Two things make it rather difficult to focus on rounds played in September: 1. winter appears to have made an early appearance this year, 2. the news on golfer participation, as a whole, seems to bad almost every month for nearly a year.
Even with a 1.2 year-over-year increase in rounds played in September, compared with the same month in 2012, golfer participation through the first nine months of the year is down by more than 5 percent over the same period from a year ago, according to Golf Datatech's monthly rounds played report.
The glimmer of good news was that September marked the second straight month of increased rounds played, interrupting a run of nine straight months of decreasing play, a streak that dated to December 2012.
Rounds played were up in 31 states in September, ranging from a bump of between 0 percent and 1 percent in Alabama, Arizona and Texas to 9 percent in Indiana and New Jersey. Rounds played were flat in Louisiana and down in 18 states, from less than 2 percent in Florida, Mississippi and Oklahoma to drops of 18 percent in Oregon, 19 percent in Colorado and 21 percent in Washington.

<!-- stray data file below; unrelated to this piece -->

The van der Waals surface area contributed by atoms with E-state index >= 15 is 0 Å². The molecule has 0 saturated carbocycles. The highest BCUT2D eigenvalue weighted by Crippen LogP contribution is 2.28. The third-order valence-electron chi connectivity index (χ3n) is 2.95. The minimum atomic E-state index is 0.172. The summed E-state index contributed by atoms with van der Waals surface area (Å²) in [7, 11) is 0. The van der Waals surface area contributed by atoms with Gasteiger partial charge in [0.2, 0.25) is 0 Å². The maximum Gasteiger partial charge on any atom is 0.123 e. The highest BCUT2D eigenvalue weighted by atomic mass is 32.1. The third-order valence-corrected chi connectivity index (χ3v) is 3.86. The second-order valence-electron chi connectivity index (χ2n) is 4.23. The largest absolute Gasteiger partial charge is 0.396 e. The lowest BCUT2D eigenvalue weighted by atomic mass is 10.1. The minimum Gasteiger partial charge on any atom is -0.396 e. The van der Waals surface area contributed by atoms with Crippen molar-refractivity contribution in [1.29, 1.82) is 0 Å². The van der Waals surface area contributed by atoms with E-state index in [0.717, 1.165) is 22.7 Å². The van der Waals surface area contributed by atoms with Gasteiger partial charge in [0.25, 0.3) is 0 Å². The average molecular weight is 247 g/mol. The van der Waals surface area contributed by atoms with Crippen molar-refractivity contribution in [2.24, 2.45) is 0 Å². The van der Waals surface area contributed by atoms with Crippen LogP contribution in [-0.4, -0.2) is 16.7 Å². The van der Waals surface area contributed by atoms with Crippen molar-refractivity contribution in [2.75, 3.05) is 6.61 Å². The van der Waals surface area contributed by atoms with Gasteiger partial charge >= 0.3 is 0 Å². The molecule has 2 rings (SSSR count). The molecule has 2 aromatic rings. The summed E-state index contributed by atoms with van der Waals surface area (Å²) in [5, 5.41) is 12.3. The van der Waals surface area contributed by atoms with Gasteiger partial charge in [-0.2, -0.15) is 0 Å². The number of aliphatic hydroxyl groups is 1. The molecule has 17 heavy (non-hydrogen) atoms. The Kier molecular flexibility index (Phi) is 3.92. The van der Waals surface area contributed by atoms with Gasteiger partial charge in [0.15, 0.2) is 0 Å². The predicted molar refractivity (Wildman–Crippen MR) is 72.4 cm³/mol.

There was a sharp difference in rounds played at public access facilities, where play was up by nearly 3 percent in September, and private clubs, where play was down by 5 percent. For the year, play is down by 4 percent at daily fee facilities and nearly 10 percent at private clubs, according to the report.
Jim Koppenhaver of Pellucid Corp. notes that demand for rounds played was up 1 percent and actually lagged behind a 2 percent increase in golf playable hours, his measure of the total number of daylight hours compared with factors that influence play such as temperature, precipitation, humidity, wind, etc. That all means the utilization rate, which measures demand of rounds vs. supply of favorable conditions, actually was down in September, which can be the game's last hurrah in many geographic locations.
Koppenhaver, while hinting at what October might hold, went so far as to say "too little, too late" in light of the recent two-month surge, but noted that "... it's better late than never."